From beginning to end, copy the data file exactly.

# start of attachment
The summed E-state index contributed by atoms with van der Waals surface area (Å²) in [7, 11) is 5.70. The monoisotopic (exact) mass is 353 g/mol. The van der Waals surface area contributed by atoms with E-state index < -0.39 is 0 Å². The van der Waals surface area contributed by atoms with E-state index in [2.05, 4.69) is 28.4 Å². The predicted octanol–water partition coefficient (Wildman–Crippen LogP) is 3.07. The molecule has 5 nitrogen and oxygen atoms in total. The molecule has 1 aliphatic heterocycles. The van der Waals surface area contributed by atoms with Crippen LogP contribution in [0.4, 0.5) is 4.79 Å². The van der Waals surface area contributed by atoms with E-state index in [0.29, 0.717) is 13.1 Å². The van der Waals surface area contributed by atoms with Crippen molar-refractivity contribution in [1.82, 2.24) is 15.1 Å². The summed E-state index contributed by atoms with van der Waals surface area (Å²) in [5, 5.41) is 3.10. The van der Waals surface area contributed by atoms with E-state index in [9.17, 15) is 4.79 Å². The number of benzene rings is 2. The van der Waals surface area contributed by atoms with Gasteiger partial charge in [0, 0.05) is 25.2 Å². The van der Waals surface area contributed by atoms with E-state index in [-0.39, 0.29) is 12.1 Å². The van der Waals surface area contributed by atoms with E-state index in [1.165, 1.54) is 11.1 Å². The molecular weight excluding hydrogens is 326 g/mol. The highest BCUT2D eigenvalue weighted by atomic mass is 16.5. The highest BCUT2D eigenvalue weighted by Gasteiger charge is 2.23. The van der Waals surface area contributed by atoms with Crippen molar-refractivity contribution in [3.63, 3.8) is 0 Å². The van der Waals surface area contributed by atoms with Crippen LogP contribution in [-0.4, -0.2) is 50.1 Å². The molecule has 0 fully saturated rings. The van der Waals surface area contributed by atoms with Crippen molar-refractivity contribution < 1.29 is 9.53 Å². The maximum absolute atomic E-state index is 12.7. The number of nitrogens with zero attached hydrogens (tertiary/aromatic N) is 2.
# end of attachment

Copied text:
The summed E-state index contributed by atoms with van der Waals surface area (Å²) in [7, 11) is 5.70. The monoisotopic (exact) mass is 353 g/mol. The van der Waals surface area contributed by atoms with E-state index < -0.39 is 0 Å². The van der Waals surface area contributed by atoms with E-state index in [2.05, 4.69) is 28.4 Å². The predicted octanol–water partition coefficient (Wildman–Crippen LogP) is 3.07. The molecule has 5 nitrogen and oxygen atoms in total. The molecule has 1 aliphatic heterocycles. The van der Waals surface area contributed by atoms with Crippen LogP contribution in [0.4, 0.5) is 4.79 Å². The van der Waals surface area contributed by atoms with E-state index in [0.29, 0.717) is 13.1 Å². The van der Waals surface area contributed by atoms with Crippen molar-refractivity contribution in [1.82, 2.24) is 15.1 Å². The summed E-state index contributed by atoms with van der Waals surface area (Å²) in [5, 5.41) is 3.10. The van der Waals surface area contributed by atoms with E-state index in [9.17, 15) is 4.79 Å². The number of benzene rings is 2. The van der Waals surface area contributed by atoms with Gasteiger partial charge in [0, 0.05) is 25.2 Å². The van der Waals surface area contributed by atoms with E-state index in [-0.39, 0.29) is 12.1 Å². The van der Waals surface area contributed by atoms with E-state index in [1.165, 1.54) is 11.1 Å². The molecular weight excluding hydrogens is 326 g/mol. The highest BCUT2D eigenvalue weighted by atomic mass is 16.5. The highest BCUT2D eigenvalue weighted by Gasteiger charge is 2.23. The van der Waals surface area contributed by atoms with Crippen molar-refractivity contribution in [3.63, 3.8) is 0 Å². The van der Waals surface area contributed by atoms with Crippen LogP contribution in [-0.4, -0.2) is 50.1 Å². The molecule has 0 fully saturated rings. The van der Waals surface area contributed by atoms with Crippen molar-refractivity contribution < 1.29 is 9.53 Å². The maximum absolute atomic E-state index is 12.7. The number of nitrogens with zero attached hydrogens (tertiary/aromatic N) is 2.